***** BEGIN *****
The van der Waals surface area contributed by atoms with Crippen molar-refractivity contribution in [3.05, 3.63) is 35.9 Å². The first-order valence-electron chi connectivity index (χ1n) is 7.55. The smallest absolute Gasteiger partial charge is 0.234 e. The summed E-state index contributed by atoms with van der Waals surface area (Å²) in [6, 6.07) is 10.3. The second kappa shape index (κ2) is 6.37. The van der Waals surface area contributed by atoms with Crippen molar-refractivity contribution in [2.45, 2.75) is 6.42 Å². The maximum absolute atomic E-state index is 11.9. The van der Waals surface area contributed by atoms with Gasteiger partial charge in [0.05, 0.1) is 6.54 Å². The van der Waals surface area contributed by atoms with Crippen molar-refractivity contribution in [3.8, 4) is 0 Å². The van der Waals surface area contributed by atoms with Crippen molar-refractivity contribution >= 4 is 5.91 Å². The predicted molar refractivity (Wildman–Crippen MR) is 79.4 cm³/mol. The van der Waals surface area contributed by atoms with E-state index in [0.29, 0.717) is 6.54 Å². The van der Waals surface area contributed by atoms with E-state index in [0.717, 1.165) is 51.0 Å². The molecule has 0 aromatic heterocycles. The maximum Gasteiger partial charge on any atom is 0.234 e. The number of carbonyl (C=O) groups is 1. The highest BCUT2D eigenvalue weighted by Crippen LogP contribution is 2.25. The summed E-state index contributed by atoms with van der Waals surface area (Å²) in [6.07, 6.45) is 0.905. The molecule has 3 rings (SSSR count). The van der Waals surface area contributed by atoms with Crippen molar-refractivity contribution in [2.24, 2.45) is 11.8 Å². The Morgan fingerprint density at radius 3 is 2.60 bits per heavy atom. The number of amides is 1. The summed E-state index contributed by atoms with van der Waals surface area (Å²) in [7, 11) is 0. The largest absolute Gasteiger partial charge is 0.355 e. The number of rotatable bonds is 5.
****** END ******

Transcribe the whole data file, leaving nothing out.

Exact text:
The van der Waals surface area contributed by atoms with Crippen molar-refractivity contribution in [3.05, 3.63) is 35.9 Å². The first-order valence-electron chi connectivity index (χ1n) is 7.55. The smallest absolute Gasteiger partial charge is 0.234 e. The summed E-state index contributed by atoms with van der Waals surface area (Å²) in [6, 6.07) is 10.3. The second kappa shape index (κ2) is 6.37. The van der Waals surface area contributed by atoms with Crippen molar-refractivity contribution in [2.45, 2.75) is 6.42 Å². The maximum absolute atomic E-state index is 11.9. The van der Waals surface area contributed by atoms with Gasteiger partial charge in [0.05, 0.1) is 6.54 Å². The van der Waals surface area contributed by atoms with Crippen molar-refractivity contribution in [3.8, 4) is 0 Å². The van der Waals surface area contributed by atoms with Crippen molar-refractivity contribution >= 4 is 5.91 Å². The predicted molar refractivity (Wildman–Crippen MR) is 79.4 cm³/mol. The van der Waals surface area contributed by atoms with E-state index in [0.29, 0.717) is 6.54 Å². The van der Waals surface area contributed by atoms with E-state index in [0.717, 1.165) is 51.0 Å². The molecule has 0 aromatic heterocycles. The maximum Gasteiger partial charge on any atom is 0.234 e. The number of carbonyl (C=O) groups is 1. The highest BCUT2D eigenvalue weighted by Crippen LogP contribution is 2.25. The summed E-state index contributed by atoms with van der Waals surface area (Å²) in [6.07, 6.45) is 0.905. The molecule has 3 rings (SSSR count). The van der Waals surface area contributed by atoms with Crippen molar-refractivity contribution in [2.24, 2.45) is 11.8 Å². The Morgan fingerprint density at radius 3 is 2.60 bits per heavy atom. The number of amides is 1. The summed E-state index contributed by atoms with van der Waals surface area (Å²) in [7, 11) is 0. The largest absolute Gasteiger partial charge is 0.355 e. The number of rotatable bonds is 5.